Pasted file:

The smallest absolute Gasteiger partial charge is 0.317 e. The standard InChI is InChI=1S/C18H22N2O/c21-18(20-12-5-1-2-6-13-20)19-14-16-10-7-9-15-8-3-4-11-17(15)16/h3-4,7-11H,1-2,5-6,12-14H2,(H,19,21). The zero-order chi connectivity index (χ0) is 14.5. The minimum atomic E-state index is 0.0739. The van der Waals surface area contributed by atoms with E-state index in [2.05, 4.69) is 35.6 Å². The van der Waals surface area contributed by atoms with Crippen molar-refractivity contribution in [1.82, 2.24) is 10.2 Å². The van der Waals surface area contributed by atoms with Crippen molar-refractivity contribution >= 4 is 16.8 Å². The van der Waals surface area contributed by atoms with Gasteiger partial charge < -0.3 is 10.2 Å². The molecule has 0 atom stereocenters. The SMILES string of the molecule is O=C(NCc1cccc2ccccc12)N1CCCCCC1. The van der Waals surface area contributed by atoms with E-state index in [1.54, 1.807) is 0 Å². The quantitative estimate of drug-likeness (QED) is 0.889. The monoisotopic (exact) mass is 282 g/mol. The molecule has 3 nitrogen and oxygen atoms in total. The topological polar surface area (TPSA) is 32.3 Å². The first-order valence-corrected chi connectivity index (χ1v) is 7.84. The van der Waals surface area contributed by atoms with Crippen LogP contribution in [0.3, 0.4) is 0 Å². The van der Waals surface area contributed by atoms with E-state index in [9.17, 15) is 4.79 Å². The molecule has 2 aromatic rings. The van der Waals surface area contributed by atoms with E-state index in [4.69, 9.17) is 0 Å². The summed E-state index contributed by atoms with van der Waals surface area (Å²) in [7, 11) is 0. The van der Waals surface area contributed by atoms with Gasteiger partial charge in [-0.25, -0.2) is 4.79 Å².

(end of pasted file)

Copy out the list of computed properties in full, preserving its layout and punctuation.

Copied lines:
The smallest absolute Gasteiger partial charge is 0.317 e. The standard InChI is InChI=1S/C18H22N2O/c21-18(20-12-5-1-2-6-13-20)19-14-16-10-7-9-15-8-3-4-11-17(15)16/h3-4,7-11H,1-2,5-6,12-14H2,(H,19,21). The zero-order chi connectivity index (χ0) is 14.5. The minimum atomic E-state index is 0.0739. The van der Waals surface area contributed by atoms with E-state index in [2.05, 4.69) is 35.6 Å². The van der Waals surface area contributed by atoms with Crippen molar-refractivity contribution in [1.82, 2.24) is 10.2 Å². The van der Waals surface area contributed by atoms with Crippen molar-refractivity contribution >= 4 is 16.8 Å². The van der Waals surface area contributed by atoms with Gasteiger partial charge < -0.3 is 10.2 Å². The molecule has 0 atom stereocenters. The SMILES string of the molecule is O=C(NCc1cccc2ccccc12)N1CCCCCC1. The van der Waals surface area contributed by atoms with E-state index in [1.54, 1.807) is 0 Å². The quantitative estimate of drug-likeness (QED) is 0.889. The monoisotopic (exact) mass is 282 g/mol. The molecule has 3 nitrogen and oxygen atoms in total. The topological polar surface area (TPSA) is 32.3 Å². The first-order valence-corrected chi connectivity index (χ1v) is 7.84. The van der Waals surface area contributed by atoms with Crippen LogP contribution in [0.3, 0.4) is 0 Å². The van der Waals surface area contributed by atoms with E-state index in [9.17, 15) is 4.79 Å². The molecule has 2 aromatic rings. The van der Waals surface area contributed by atoms with E-state index in [4.69, 9.17) is 0 Å². The summed E-state index contributed by atoms with van der Waals surface area (Å²) in [7, 11) is 0. The van der Waals surface area contributed by atoms with Gasteiger partial charge in [-0.25, -0.2) is 4.79 Å².